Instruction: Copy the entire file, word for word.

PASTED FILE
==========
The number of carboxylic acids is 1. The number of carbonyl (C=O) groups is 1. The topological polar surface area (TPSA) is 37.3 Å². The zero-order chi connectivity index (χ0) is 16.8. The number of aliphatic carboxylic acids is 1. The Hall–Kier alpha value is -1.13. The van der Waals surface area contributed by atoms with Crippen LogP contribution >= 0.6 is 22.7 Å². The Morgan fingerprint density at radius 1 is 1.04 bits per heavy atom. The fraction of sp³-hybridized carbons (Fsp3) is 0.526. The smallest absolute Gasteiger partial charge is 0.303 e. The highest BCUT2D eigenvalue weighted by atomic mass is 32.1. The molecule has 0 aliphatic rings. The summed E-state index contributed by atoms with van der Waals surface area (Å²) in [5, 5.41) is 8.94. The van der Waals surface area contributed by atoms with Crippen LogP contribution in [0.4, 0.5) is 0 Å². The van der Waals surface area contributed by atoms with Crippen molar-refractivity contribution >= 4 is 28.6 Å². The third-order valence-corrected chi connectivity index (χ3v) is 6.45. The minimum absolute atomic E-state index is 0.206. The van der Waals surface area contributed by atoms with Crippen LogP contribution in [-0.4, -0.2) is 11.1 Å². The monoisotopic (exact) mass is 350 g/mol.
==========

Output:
The number of carboxylic acids is 1. The number of carbonyl (C=O) groups is 1. The topological polar surface area (TPSA) is 37.3 Å². The zero-order chi connectivity index (χ0) is 16.8. The number of aliphatic carboxylic acids is 1. The Hall–Kier alpha value is -1.13. The van der Waals surface area contributed by atoms with Crippen LogP contribution >= 0.6 is 22.7 Å². The Morgan fingerprint density at radius 1 is 1.04 bits per heavy atom. The fraction of sp³-hybridized carbons (Fsp3) is 0.526. The smallest absolute Gasteiger partial charge is 0.303 e. The highest BCUT2D eigenvalue weighted by atomic mass is 32.1. The molecule has 0 aliphatic rings. The summed E-state index contributed by atoms with van der Waals surface area (Å²) in [5, 5.41) is 8.94. The van der Waals surface area contributed by atoms with Crippen LogP contribution in [0.4, 0.5) is 0 Å². The van der Waals surface area contributed by atoms with Crippen molar-refractivity contribution >= 4 is 28.6 Å². The third-order valence-corrected chi connectivity index (χ3v) is 6.45. The minimum absolute atomic E-state index is 0.206. The van der Waals surface area contributed by atoms with Crippen LogP contribution in [-0.4, -0.2) is 11.1 Å². The monoisotopic (exact) mass is 350 g/mol.